- 24th January: A group of German publishers, including Axel Springer, have raised a complaint with the EU alleging that Google’s decision to end third-party cookies is in breach of EU law. The group says that the retirement of cookies puts both publishers and advertisers at a disadvantage, reducing their ability to target, and favours Google’s own advertising business. FIPP Reporter, Ashley Norris, takes a deep-dive here.
- 5th January: The German Cartel Office says that Google will be subject to “extended abuse control rules” outlined in the German Competition Act reform, which entered into force in January last year. In a declaration published here and reported by Politico here, the body says that it can now take action against specific anti-competitive practices by Google, while a spokesperson added that Apple, Amazon and Meta are also being examined.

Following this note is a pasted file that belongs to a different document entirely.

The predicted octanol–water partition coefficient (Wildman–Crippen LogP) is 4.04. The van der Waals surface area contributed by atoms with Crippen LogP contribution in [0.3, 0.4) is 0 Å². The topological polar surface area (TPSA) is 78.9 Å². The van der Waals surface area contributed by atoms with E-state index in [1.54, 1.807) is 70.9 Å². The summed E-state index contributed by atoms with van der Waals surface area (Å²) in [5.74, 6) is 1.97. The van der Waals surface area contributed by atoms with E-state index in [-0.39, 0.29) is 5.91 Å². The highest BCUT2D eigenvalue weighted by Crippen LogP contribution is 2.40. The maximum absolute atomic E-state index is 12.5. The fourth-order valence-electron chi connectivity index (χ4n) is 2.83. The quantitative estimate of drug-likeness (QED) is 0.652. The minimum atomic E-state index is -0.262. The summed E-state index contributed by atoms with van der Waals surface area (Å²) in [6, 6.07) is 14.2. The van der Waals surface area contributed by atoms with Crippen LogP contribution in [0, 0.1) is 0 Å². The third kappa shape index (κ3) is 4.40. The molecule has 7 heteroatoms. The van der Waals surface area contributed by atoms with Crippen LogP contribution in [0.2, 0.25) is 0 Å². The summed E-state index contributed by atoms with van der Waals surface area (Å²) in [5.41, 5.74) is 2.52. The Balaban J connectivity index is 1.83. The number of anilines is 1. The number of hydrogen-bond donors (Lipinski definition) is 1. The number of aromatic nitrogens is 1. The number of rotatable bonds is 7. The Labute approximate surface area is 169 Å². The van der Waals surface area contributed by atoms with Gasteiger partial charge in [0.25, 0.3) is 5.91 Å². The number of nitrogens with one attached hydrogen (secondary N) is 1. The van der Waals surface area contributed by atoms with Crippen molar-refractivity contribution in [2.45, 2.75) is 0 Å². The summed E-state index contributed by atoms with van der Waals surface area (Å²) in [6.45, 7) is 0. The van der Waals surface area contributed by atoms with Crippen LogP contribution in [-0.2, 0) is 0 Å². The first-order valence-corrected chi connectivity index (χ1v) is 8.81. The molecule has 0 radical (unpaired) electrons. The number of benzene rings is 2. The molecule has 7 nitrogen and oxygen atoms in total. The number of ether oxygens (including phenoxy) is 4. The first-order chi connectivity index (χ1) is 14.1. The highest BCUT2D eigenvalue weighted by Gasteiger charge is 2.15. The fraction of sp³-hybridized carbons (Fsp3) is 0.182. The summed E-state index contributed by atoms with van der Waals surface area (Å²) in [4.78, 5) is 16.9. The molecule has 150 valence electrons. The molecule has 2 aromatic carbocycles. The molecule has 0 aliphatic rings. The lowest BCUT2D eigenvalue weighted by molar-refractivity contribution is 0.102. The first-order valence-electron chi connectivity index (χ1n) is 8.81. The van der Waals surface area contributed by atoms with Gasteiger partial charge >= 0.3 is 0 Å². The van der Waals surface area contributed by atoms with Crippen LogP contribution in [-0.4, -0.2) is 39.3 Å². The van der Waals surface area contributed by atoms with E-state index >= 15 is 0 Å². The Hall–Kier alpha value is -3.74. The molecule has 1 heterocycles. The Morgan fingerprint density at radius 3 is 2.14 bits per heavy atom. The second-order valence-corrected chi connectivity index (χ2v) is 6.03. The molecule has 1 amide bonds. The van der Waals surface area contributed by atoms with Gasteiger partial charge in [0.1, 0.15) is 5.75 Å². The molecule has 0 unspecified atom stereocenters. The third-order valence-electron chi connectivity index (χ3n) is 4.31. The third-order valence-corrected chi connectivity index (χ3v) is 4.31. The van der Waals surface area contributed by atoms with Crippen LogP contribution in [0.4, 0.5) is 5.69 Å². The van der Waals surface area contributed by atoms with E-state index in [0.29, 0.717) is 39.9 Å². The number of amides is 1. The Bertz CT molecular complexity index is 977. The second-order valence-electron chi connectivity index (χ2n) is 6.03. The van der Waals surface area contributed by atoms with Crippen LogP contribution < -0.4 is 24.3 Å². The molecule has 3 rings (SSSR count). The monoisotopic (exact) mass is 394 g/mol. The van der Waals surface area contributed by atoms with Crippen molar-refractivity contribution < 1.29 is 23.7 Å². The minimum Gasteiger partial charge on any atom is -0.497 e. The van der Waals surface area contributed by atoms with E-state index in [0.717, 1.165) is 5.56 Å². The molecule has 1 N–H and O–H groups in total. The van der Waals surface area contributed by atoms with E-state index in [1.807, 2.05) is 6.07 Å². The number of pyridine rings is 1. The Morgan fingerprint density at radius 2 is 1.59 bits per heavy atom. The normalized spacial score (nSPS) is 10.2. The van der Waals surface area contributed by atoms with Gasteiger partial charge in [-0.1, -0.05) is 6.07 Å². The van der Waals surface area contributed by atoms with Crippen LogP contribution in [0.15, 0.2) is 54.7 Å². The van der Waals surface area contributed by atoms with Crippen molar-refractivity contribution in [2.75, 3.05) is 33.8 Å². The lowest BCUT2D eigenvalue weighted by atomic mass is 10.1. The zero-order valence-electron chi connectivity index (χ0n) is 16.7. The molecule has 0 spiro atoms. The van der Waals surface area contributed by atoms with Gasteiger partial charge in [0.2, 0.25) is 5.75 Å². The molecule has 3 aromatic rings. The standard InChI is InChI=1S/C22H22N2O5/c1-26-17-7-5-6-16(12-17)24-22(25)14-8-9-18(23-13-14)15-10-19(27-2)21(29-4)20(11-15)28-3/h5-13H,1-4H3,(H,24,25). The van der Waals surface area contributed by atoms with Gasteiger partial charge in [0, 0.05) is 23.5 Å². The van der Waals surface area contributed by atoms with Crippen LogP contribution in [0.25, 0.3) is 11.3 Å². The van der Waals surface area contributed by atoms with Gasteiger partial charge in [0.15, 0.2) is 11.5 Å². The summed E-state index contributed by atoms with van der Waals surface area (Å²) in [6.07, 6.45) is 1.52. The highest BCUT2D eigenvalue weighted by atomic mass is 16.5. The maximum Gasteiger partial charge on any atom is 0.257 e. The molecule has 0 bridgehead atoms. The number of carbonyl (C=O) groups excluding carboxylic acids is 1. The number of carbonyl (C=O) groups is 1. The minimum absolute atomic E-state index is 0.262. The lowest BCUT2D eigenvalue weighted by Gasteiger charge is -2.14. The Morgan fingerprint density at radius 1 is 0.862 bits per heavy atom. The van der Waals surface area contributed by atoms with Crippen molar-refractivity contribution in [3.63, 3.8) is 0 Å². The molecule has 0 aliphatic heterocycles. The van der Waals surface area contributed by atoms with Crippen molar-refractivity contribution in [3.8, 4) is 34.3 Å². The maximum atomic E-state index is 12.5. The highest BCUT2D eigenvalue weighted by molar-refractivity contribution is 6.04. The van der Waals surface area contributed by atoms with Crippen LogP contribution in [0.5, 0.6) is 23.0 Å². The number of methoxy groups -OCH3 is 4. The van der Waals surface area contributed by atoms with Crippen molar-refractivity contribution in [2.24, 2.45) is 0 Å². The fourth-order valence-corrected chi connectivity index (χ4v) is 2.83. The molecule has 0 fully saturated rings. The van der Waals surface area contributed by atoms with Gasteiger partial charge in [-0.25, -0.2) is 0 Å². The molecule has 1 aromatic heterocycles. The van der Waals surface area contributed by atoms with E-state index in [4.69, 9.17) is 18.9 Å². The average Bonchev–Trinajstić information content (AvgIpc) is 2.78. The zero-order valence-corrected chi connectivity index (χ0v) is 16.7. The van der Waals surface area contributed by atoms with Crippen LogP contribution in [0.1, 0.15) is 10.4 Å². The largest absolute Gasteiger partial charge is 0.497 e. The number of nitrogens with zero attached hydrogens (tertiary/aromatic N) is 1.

- 18th February: Ireland’s data protection authorities will soon rule on the legality of methods used by platforms like Facebook and Google to transfer European data to the U.S. in the absence of a larger agreement between the two. If the Irish double down on a preliminary decision that declared so-called standard contractual clauses illegal, U.S.-based tech companies could lose one of the only remaining ways to ship European data across the Atlantic. Bloomberg has the full story here